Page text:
However, if you like books and sex (not necessarily in that order) then by all means proceed.
INTERVIEW WITH AUTHOR TONIA BROWN
Tristan Vick (TV): When I open your blog I love the fact that explicit content warning pops up. It usually almost always means porn. But then I see your books and am like ... hehehehehe ... and once the giggles subside I browse through your blog posts and find that you have sort of a fondness for sex and a healthy sexual expression yourself.
So my first question is: what is it about sex that fascinates you?
Tonia Brown: Ha! That is a hell of a question, hon. I was raised fairly sheltered, and in fact married as a virgin. When I finally got a chance to explore my sexuality, I was in my first and only committed relationship. My husband gives me a lot of room, within reason of course, and puts up with a lot of experimenting. (Again, within reason, as he puts is. Haha!)
I think perhaps coming into my sexuality as an adult rather than experimenting as a teen has left me with an adult fascination with it as a topic. Plus, I have a tendency to obsess about stuff I love. And who don't love sex? Be it by your onsies or with the one you love, it just does the body good, ya know?
TV: It seems you're pretty liberal (and open) when it comes to your sex life. I admire that, and I must say, your husband must be hell of a man to respect and love you for who you are.
You use sex in many of your novels, sometimes as a plot and sometimes as a theme, and I think this is where we are similar as writers (other than the genre we both write in--which is also similar). In your book Lucky Stiff you have a character which is, shall I say, a sex professional? How did you come up the idea with the plot and what was the inspiration behind the character Peter Lyle?
Tonia Brown: Everyone wants to know about my Peter. Ain't he grand? Lucky Stiff was the result of two different things at that time in my career. First, I was asked to write a zombie erotica by a small publisher. I took the job only on the condition that it wasn't the zombies getting their smack on, because I didn't think I could pen such a thing. She vehemently agreed. (She just wanted a book with both sex and zombies.)
As I wrote it--the book was called The Blooming, by the way--I began to wonder what conditions I COULD write a zombie having sex under. Voodoo became the obvious choice. The second thing that brought it about was a romance company had just put a call out for zombie erotica as well, so I penned Peter just for them, which is why it is explicit with a 'happily ever after' ending. (They like that sort of thing) But after I was done I found I overshot their mark by 30k words. Ooops. Peter found a home with another company which went under, so now he is back in my hands. Where he was always meant to be.
TV: You write about another 'sentient' zombie in in Badass Zombie Road Trip. What is it about the icky old brain-dead zombies you don't like? And why do you say, as you do above, that you don't think you could pen such a thing at that time? Was there something that put you off classic dead-head zombies, or did you just want to break the mold?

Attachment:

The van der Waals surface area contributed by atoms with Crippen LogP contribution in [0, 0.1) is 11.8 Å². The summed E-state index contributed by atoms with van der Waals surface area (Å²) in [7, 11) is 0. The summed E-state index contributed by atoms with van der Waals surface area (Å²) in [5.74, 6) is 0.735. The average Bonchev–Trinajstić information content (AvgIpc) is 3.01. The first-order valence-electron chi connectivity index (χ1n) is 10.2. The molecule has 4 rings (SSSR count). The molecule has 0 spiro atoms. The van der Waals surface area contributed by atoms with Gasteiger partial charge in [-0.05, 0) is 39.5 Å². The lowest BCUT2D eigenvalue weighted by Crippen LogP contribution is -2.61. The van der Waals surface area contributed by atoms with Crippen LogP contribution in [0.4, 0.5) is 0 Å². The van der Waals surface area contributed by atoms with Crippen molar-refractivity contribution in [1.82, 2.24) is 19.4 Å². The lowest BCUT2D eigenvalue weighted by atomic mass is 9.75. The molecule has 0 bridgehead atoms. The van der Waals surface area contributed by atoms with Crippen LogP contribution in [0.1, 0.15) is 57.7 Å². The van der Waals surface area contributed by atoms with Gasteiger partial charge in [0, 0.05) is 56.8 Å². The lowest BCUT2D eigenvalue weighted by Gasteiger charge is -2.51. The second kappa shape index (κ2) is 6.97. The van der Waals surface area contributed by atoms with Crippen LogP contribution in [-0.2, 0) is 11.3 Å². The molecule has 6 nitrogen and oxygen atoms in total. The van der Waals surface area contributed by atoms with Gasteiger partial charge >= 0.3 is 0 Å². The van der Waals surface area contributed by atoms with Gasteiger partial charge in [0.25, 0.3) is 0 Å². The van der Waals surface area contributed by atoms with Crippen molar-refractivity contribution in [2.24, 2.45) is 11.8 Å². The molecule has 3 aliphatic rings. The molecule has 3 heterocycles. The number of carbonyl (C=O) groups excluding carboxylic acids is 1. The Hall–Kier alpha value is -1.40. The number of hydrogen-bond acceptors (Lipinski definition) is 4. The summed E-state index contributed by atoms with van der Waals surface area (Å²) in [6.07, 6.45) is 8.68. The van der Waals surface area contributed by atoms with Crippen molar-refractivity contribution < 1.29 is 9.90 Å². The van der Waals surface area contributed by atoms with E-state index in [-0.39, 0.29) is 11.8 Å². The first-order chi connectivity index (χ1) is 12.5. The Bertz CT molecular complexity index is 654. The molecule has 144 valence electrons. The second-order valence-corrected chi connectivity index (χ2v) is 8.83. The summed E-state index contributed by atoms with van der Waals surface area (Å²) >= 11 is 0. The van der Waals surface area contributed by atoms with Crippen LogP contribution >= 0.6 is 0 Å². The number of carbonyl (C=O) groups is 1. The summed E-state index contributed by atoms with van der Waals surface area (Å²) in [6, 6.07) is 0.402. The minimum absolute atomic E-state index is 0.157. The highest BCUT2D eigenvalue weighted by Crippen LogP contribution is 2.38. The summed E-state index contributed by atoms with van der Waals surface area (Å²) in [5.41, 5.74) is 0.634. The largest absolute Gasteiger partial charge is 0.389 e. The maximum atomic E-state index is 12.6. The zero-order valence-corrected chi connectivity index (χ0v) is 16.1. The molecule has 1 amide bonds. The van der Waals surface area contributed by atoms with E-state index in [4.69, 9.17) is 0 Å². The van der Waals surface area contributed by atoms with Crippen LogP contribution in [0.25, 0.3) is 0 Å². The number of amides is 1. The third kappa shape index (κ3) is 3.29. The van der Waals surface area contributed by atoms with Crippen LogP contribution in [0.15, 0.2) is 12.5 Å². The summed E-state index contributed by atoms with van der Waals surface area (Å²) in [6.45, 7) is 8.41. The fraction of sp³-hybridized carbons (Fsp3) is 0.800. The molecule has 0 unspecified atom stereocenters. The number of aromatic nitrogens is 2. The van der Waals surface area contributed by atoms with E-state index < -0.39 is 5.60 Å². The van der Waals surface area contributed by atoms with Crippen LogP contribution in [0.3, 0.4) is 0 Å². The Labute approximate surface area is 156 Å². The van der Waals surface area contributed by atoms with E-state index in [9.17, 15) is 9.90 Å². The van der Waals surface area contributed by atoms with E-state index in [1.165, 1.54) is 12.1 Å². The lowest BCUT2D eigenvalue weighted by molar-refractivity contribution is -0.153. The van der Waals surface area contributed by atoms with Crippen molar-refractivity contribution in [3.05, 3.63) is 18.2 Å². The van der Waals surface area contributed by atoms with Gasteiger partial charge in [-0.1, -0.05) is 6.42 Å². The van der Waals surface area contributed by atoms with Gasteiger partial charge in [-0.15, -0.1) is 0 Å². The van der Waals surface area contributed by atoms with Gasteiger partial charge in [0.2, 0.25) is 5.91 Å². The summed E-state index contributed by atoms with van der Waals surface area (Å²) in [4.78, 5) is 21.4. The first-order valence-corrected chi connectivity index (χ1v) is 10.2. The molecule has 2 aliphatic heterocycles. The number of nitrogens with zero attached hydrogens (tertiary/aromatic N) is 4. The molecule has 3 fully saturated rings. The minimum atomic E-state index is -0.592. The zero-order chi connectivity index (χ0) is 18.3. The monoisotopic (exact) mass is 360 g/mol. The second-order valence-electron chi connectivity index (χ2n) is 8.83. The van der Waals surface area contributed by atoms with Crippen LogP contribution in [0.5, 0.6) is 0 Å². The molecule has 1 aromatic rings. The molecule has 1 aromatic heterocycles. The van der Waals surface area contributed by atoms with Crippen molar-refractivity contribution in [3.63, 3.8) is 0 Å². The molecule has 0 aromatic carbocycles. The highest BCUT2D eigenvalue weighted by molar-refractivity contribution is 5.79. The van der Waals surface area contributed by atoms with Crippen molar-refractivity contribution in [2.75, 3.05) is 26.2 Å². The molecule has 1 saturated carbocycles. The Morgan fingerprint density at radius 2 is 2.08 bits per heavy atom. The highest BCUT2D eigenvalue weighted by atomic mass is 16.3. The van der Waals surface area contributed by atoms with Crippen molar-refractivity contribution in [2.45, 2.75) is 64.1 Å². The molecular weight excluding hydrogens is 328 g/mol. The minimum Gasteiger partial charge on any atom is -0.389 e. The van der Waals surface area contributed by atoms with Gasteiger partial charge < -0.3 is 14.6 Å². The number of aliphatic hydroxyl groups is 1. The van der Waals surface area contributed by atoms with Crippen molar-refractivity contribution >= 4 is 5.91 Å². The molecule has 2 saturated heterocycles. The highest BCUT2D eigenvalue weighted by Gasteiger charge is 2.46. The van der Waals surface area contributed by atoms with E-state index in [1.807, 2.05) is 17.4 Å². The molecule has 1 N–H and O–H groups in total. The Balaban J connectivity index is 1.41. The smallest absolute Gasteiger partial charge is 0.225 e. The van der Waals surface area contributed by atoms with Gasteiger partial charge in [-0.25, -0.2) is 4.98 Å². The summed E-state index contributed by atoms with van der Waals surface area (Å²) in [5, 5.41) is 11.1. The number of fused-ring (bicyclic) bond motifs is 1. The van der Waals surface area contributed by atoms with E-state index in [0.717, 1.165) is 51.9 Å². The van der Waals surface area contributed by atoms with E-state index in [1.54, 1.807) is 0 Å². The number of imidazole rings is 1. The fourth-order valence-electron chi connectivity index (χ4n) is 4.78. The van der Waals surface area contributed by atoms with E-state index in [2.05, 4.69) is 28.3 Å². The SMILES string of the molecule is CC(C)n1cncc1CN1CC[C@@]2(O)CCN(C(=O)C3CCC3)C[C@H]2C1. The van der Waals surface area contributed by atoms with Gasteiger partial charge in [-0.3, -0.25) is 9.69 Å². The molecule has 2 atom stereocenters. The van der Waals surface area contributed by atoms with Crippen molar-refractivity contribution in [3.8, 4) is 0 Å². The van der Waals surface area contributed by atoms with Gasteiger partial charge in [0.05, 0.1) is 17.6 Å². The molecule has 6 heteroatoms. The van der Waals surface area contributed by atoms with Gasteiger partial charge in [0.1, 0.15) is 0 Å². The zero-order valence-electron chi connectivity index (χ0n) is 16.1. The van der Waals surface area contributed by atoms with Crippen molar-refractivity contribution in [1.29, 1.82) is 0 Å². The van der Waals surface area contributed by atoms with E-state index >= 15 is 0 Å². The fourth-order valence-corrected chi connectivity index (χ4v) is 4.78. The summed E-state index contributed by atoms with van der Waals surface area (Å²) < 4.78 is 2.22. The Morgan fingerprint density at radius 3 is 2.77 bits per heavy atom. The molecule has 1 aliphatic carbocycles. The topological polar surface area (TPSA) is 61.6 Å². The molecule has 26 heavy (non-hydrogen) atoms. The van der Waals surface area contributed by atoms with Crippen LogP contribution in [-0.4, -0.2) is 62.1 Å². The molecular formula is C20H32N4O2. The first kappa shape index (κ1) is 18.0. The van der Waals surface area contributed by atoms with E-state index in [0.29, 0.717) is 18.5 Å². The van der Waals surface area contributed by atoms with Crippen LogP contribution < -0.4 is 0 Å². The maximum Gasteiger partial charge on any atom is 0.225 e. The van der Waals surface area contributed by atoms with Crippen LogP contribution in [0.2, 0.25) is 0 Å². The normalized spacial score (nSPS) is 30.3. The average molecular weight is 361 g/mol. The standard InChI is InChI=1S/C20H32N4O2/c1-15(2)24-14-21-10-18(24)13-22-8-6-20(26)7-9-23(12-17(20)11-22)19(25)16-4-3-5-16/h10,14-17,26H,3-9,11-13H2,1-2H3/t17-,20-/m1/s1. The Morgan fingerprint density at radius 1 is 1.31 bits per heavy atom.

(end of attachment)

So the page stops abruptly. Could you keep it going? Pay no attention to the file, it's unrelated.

Tonia Brown: Oh it wasn't the traditional zombie that put me off. It was the traditional zombie fucking his brains out that put me off the idea! Ha! As for sentient zombies, I love to write them because they are different. There are SO many post-apocalyptic zombie tales out there, I just want to give folks something a little different to read. And there is the fact that talking zombies make for great dialogue. Still, I have written my fair share of traditional zees. Skin Trade and The Cold Beneath are both pretty straight up zombies, it is the situation of the novel that is unusual. Oh, and that also goes for my upcoming Gnomaggedon. It has traditional flesh eating, virus created zombies. But it takes place in a fantasy world, and the zees are all gnomes. Well, mostly gnomes. (That is DnD gnomes, not lawn gnomes.)
[*DnD = Dungeons and Dragons.]
TV: Yes, Gnomaggedon has caught my attention and I am definitely looking forward to its release. Tell me about Zombie Kong, as I have not yet read that one. Pretend I'm a big Publisher and you're pitching the story to me. Ready, set, go!
Tonia Brown: Actually Zombie Kong was an anthology that James Roy Daley, the fellow who put out Badass for me, put together. My story, My Life was Saved by a Cup of Coffee, was a sort of slice of life vignette that tells the tale of a guy who wakes up to find his wife has taken the kids and left him. It is a brief look at how he deals with the loss, while at the same time Zombie Kong is attacking his suburb. He is left with a life changing experience after a near brush with death under the big undead ape's foot.
- [As our conversation wore into the evening, eventually Tonia had to head off. But I caught up with her a few days later. Incidentally, there was some sharing of classy nude photography websites and a fair bit of pointing out the sexy bits. Or something along those lines. At any rate, we soon got back into our rather engaging discussion.]
Tristan Vick: I was wondering if I may be allowed to link to you and your blog from my website: www.tristanvick.com I have a INDY SUPPORT section where I promote fellow Indy authors and authors I like.
Tonia Brown: Yes please, thanks for that.
Tristan Vick: Great! Thanks.
So, when we last met, we we're talking about books and sex, then suddenly I am looking at some sexy (and highly professional) nude photography which I * conveniently* received in the mail from someone who shall remain nameless. Which got me to thinking, earlier you said your husband allows you to get away with following your sexual urges 'within reason' ... and I have to wonder... what does 'within reason' mean exactly?
Of course, if it's too personal, we can skip it and move on.
Tonia Brown: Not to personal, I am an open book when it comes to my sexuality.
Things intimately involving my husband I will have to dance around, as he isn't one to kiss and tell. I suppose what I mean is as long as it doesn't involve another person (without his knowledge, and so far all requests for such activity have been vetoed, lol!) or anything terribly dangerous or demeaning. Role playing, light S&M, dirty talk, the inclusion of various apparatus in the bedroom, stuff like that is all fine.
On an even more personal level, I am a consummate masturbator, and love my variety of vibes and other toys, which the husband is very comfortable with me owning and using (and that is probably all I can say about it).
TV: Ahhh... the good old days of masturbation. I used to have time for such things. Not recently. Having kids sort of gets in the way of any such ‘happy time’.